Key takeaways

  • The Fair Debt Collection Practices Act, or FDCPA, is a federal law that establishes the rules by which debt collectors must abide when trying to collect an unpaid debt from a consumer.
  • Under the FDCPA, debt collectors can't contact you repeatedly in a form that constitutes harassment, threatens to harm you or contact you publicly in social media, among other things.
  • Knowing the rules established in the FDCPA is essential to protecting yourself against unethical debt collection behavior.

When a third-party debt collection company attempts to collect a debt from you, they must refrain from engaging in unethical behavior. If they fail to do so, the Fair Debt Collection Practices Act (FDCPA) sets forth penalties against them for violating your rights.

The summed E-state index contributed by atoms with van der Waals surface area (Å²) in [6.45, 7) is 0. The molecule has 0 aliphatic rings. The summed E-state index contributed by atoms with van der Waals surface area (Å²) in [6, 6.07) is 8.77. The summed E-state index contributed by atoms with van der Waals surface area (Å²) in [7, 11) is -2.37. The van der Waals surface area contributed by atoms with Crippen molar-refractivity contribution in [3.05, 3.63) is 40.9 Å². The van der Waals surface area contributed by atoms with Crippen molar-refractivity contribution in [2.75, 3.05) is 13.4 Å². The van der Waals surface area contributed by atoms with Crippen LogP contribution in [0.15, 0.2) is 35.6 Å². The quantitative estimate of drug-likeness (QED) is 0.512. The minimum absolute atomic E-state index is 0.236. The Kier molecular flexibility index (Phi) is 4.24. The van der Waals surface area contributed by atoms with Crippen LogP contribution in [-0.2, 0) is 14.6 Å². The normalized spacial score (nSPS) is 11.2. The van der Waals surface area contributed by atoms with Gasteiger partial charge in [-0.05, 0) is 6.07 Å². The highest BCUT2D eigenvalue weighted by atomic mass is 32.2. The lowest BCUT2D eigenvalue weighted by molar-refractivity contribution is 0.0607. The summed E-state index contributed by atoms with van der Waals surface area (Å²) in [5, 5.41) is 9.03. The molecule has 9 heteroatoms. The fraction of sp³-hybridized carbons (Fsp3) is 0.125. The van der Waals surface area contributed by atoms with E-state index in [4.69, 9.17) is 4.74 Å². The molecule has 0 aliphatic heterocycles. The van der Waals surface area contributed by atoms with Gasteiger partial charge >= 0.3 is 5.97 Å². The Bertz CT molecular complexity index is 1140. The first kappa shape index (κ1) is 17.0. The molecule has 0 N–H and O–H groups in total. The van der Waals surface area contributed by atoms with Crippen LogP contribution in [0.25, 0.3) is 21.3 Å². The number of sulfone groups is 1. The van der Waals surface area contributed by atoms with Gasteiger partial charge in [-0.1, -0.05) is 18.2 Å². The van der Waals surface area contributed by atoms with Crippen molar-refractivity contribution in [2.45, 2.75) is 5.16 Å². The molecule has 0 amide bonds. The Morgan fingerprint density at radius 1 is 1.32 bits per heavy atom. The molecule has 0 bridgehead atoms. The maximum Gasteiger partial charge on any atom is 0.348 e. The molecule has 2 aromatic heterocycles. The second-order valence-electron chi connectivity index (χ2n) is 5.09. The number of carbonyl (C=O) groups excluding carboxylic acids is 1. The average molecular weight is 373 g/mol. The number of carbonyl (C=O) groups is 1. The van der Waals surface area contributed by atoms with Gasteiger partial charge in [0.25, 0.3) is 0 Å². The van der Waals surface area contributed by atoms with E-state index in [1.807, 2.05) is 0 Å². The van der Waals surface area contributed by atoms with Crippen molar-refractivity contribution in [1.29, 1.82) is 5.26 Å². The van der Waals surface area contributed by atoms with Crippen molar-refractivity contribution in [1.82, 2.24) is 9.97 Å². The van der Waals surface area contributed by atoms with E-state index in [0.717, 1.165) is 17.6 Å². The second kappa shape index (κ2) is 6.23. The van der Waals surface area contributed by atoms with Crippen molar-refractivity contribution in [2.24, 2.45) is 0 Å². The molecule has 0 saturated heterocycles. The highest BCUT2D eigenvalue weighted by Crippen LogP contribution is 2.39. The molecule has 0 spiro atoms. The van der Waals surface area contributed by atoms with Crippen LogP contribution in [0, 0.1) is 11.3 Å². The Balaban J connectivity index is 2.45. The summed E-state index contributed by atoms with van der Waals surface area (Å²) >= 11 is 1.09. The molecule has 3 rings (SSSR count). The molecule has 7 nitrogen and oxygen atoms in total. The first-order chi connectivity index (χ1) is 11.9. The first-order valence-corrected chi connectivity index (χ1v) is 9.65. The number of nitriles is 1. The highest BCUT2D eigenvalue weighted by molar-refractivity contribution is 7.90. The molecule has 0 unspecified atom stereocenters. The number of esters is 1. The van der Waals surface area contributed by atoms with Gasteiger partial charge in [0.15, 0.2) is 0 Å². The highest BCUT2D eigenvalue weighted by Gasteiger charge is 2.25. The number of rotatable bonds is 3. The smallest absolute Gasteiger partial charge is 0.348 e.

The FDCPA is a federal law designed to protect you from debt collectors who harass, mislead and abuse consumers. Knowing how this law works is essential when learning how to deal with a debt collector.

What is the FDCPA designed to do?

Enacted in 1978, The FDCPA defines who a debt collector is, how often and when a debt collector can contact you and what constitutes harassment, as well as abuse. It also instructs debt collectors on what to include when notifying you about your debt. For example, when contacting you regarding your debt, the collector must inform you of the 30-day window you have to dispute it.

Under this law, original creditors — lenders who originally loaned you money — are exempt. However, some states have similar laws that apply to original creditors as well.